A cure for cancel culture: content-moderation juries

(Chris Schilling/Wikimedia)

(Chris Schilling/Wikimedia)

Social media has become one of the more important aspects of our lives. We use it to communicate with others, post about our daily endeavors and even get our news. The benefits that these media platforms have provided us are numerous, but many turn a blind eye to the problems they’ve caused.

One unique issue that has come with the rise of social media is this new concept of ‘cancel culture,’ where people with unpopular opinions, who express their views on platforms like Twitter and Facebook, are silenced through immediate removal.

There are posts and people who clearly violate the guidelines that tech companies create. For example, to ensure safe and effective community participation in these online public forums, we may all agree that the incitement of violence and targeted harassment at individuals should institute a ban. 

At the same time, anyone that is an avid user of social media can cite at least one instance when someone has been unfairly penalized for expressing an opinion about a topic that deviates from the norm. 

There are even certain words or phrases that can get one yanked from a site thanks to algorithms ー computer-dictated systems that companies use to help them carry out their rules and decide on punishments for not following them. 

On the surface, this appears convenient: if someone breaks with the terms of service, they can quickly be disciplined for their decision to use words that are deemed harmful. But, one can also see how this can be used in a manner that limits speech, accidentally or purposefully. 

A situation that epitomizes this phenomenon happened as early as March of this year, and it’s one you may have heard of.

On Twitter, people were being removed for simply using the #LearnToCode. At its origins, the hashtag wasn’t used to target any individuals in particular; it was a meme directed to appeal to laid-off journalists. Because many people did not find the joke funny, anyone who used the hashtag, which still did not violate Twitter’s rules, was reported and subsequently removed from the site. The issue even extended to people who tweeted #LearnToCode by itself, with no context. Because of algorithms set by Twitter, many users were unjustly punished. 

Another example of removal based on popular sentiment was that of Alex Jones, the well-known conspiracy theorist who runs a site called ‘Infowars.’ For years, Jones has been known to be the peddler of several controversial conspiracy theories, but in early August of 2018, most of his pages were taken down by all of the major tech companies, including Google, Spotify, Facebook, Apple and Twitter. Jones was initially removed for content on his site that claimed that the Sandy Hook shooting was a hoax, a very insensitive assertion to make, but was cited by many of the companies for ‘hate speech’ and ‘misinformation.’ 

While these companies have very broad definitions for these terms, Jones is also known to be a performer. He often goes into lengthy, comical tangents about different political issues and has hilarious outbursts that much of his base look to for entertainment. Removing Jones has not only eliminated a vast majority of his audience but has also left many of his followers with limited accessibility to his shows.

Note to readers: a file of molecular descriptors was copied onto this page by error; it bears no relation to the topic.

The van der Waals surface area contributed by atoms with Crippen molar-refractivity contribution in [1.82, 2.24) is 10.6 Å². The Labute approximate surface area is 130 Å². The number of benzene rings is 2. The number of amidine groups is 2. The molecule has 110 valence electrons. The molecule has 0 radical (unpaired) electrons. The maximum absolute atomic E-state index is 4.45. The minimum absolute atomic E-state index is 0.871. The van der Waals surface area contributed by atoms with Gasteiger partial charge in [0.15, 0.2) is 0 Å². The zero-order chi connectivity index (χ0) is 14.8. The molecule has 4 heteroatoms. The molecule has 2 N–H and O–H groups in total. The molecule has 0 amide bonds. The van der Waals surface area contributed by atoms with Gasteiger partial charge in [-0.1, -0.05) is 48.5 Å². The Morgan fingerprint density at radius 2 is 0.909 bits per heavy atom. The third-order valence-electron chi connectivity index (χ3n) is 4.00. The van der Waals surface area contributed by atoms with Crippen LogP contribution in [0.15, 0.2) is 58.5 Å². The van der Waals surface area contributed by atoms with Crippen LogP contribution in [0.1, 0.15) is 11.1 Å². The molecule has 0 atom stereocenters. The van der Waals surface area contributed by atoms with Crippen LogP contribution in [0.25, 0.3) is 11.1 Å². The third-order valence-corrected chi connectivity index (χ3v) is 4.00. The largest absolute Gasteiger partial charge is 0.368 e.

So, what exactly can these social media companies do to fix this problem? One solution could be to change their rules, but that would rest on the shoulders of those who work for the company, and we have seen how that plays out. A better solution might be to install an idea that has floated around for quite some time now: content-moderation juries.

It’s a system where random social media users would be selected by a company to look at a post, review the report(s) against the post and the rule cited as its violation and determine whether or not they broke a rule and, if so, what punishment they should face.

Periscope, a daughter company of Twitter, already has a similar system in place, which they call ‘flash juries.’ On a miniature scale, anonymous users of the media platform viewing a live-stream video are selected to deem if a reported comment is appropriate or not. 

Despite the idea’s popularity and exoteric origins, opposition to the idea of instituting such a system does exist. One could argue that the responsibility for determining a punishment for those who break the rules should be left in the hands of the rule-makers, but that has landed us in the predicament we are currently in.

Content-moderation juries take power out of the hands of unreliable, unnatural algorithms created by tech giants and put it directly into the hands of actual humans who use social media. Not only that, but this would introduce a new, innovative experience for those to participate in a public forum in a democratic way. 

Content-moderation juries would also speak to the issue of de-platforming, another highly-controversial practice on social media and in the public sphere. If you don’t know what that is, de-platforming is a newer form of political activism that seeks to shut down speakers or those with a large following on social media by either not allowing them to talk at a designated venue or reporting the views they express on their media accounts.

With this system, tech companies would provide due process to those who feel that they’ve been unfairly punished on social media, especially those with sizable bases of support.

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